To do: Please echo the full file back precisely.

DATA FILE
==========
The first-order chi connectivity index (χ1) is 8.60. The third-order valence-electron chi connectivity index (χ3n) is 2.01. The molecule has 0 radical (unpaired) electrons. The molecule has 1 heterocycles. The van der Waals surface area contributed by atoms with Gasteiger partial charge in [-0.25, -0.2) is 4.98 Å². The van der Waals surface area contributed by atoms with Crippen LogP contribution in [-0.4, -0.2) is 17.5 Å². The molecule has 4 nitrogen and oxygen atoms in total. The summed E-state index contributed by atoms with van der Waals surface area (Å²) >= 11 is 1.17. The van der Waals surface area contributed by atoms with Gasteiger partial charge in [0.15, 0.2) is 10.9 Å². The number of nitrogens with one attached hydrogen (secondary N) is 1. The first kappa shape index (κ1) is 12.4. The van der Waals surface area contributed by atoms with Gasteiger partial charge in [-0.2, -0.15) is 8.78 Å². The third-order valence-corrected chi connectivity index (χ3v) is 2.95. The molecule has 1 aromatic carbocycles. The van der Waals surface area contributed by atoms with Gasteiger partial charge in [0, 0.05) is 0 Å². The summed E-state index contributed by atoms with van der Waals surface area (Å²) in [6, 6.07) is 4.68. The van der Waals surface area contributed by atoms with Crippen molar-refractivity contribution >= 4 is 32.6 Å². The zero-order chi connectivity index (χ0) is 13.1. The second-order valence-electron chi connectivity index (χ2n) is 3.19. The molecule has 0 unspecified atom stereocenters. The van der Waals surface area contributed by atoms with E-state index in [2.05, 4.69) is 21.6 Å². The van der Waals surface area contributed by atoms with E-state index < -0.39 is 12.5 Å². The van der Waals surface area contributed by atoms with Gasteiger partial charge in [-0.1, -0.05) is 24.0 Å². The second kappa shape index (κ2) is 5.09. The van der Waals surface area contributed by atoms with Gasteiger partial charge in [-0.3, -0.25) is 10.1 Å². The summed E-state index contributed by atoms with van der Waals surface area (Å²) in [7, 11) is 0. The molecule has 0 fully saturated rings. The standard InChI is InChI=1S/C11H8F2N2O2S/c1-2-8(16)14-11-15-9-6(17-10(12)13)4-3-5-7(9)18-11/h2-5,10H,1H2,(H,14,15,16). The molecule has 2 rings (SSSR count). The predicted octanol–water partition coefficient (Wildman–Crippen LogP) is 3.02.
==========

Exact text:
The first-order chi connectivity index (χ1) is 8.60. The third-order valence-electron chi connectivity index (χ3n) is 2.01. The molecule has 0 radical (unpaired) electrons. The molecule has 1 heterocycles. The van der Waals surface area contributed by atoms with Gasteiger partial charge in [-0.25, -0.2) is 4.98 Å². The van der Waals surface area contributed by atoms with Crippen LogP contribution in [-0.4, -0.2) is 17.5 Å². The molecule has 4 nitrogen and oxygen atoms in total. The summed E-state index contributed by atoms with van der Waals surface area (Å²) >= 11 is 1.17. The van der Waals surface area contributed by atoms with Gasteiger partial charge in [0.15, 0.2) is 10.9 Å². The number of nitrogens with one attached hydrogen (secondary N) is 1. The first kappa shape index (κ1) is 12.4. The van der Waals surface area contributed by atoms with Gasteiger partial charge in [-0.2, -0.15) is 8.78 Å². The third-order valence-corrected chi connectivity index (χ3v) is 2.95. The molecule has 1 aromatic carbocycles. The van der Waals surface area contributed by atoms with Gasteiger partial charge in [0, 0.05) is 0 Å². The summed E-state index contributed by atoms with van der Waals surface area (Å²) in [6, 6.07) is 4.68. The van der Waals surface area contributed by atoms with Crippen molar-refractivity contribution >= 4 is 32.6 Å². The zero-order chi connectivity index (χ0) is 13.1. The second-order valence-electron chi connectivity index (χ2n) is 3.19. The molecule has 0 unspecified atom stereocenters. The van der Waals surface area contributed by atoms with E-state index in [2.05, 4.69) is 21.6 Å². The van der Waals surface area contributed by atoms with E-state index < -0.39 is 12.5 Å². The van der Waals surface area contributed by atoms with Gasteiger partial charge in [-0.1, -0.05) is 24.0 Å². The second kappa shape index (κ2) is 5.09. The van der Waals surface area contributed by atoms with Gasteiger partial charge in [-0.3, -0.25) is 10.1 Å². The summed E-state index contributed by atoms with van der Waals surface area (Å²) in [7, 11) is 0. The molecule has 0 fully saturated rings. The standard InChI is InChI=1S/C11H8F2N2O2S/c1-2-8(16)14-11-15-9-6(17-10(12)13)4-3-5-7(9)18-11/h2-5,10H,1H2,(H,14,15,16). The molecule has 2 rings (SSSR count). The predicted octanol–water partition coefficient (Wildman–Crippen LogP) is 3.02.